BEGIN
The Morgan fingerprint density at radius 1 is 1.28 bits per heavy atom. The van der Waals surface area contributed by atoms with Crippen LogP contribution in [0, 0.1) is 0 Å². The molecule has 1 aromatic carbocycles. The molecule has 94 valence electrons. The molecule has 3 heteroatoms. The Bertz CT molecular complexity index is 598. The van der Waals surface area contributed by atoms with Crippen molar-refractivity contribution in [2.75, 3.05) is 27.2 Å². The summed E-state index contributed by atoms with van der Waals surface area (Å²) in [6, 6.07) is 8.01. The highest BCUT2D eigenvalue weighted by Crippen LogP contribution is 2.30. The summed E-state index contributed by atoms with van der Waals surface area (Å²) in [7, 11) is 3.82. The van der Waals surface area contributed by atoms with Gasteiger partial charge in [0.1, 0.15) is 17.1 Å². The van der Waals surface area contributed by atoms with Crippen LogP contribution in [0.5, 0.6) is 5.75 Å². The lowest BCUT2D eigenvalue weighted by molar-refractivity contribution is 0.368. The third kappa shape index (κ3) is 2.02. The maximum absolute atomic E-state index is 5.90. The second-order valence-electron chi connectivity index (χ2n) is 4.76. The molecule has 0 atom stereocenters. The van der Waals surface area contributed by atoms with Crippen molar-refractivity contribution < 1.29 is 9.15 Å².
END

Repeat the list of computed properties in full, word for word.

The Morgan fingerprint density at radius 1 is 1.28 bits per heavy atom. The van der Waals surface area contributed by atoms with Crippen LogP contribution in [0, 0.1) is 0 Å². The molecule has 1 aromatic carbocycles. The molecule has 94 valence electrons. The molecule has 3 heteroatoms. The Bertz CT molecular complexity index is 598. The van der Waals surface area contributed by atoms with Crippen molar-refractivity contribution in [2.75, 3.05) is 27.2 Å². The summed E-state index contributed by atoms with van der Waals surface area (Å²) in [6, 6.07) is 8.01. The highest BCUT2D eigenvalue weighted by Crippen LogP contribution is 2.30. The summed E-state index contributed by atoms with van der Waals surface area (Å²) in [7, 11) is 3.82. The van der Waals surface area contributed by atoms with Gasteiger partial charge in [0.1, 0.15) is 17.1 Å². The van der Waals surface area contributed by atoms with Crippen LogP contribution in [0.5, 0.6) is 5.75 Å². The lowest BCUT2D eigenvalue weighted by molar-refractivity contribution is 0.368. The third kappa shape index (κ3) is 2.02. The maximum absolute atomic E-state index is 5.90. The second-order valence-electron chi connectivity index (χ2n) is 4.76. The molecule has 0 atom stereocenters. The van der Waals surface area contributed by atoms with Crippen molar-refractivity contribution < 1.29 is 9.15 Å².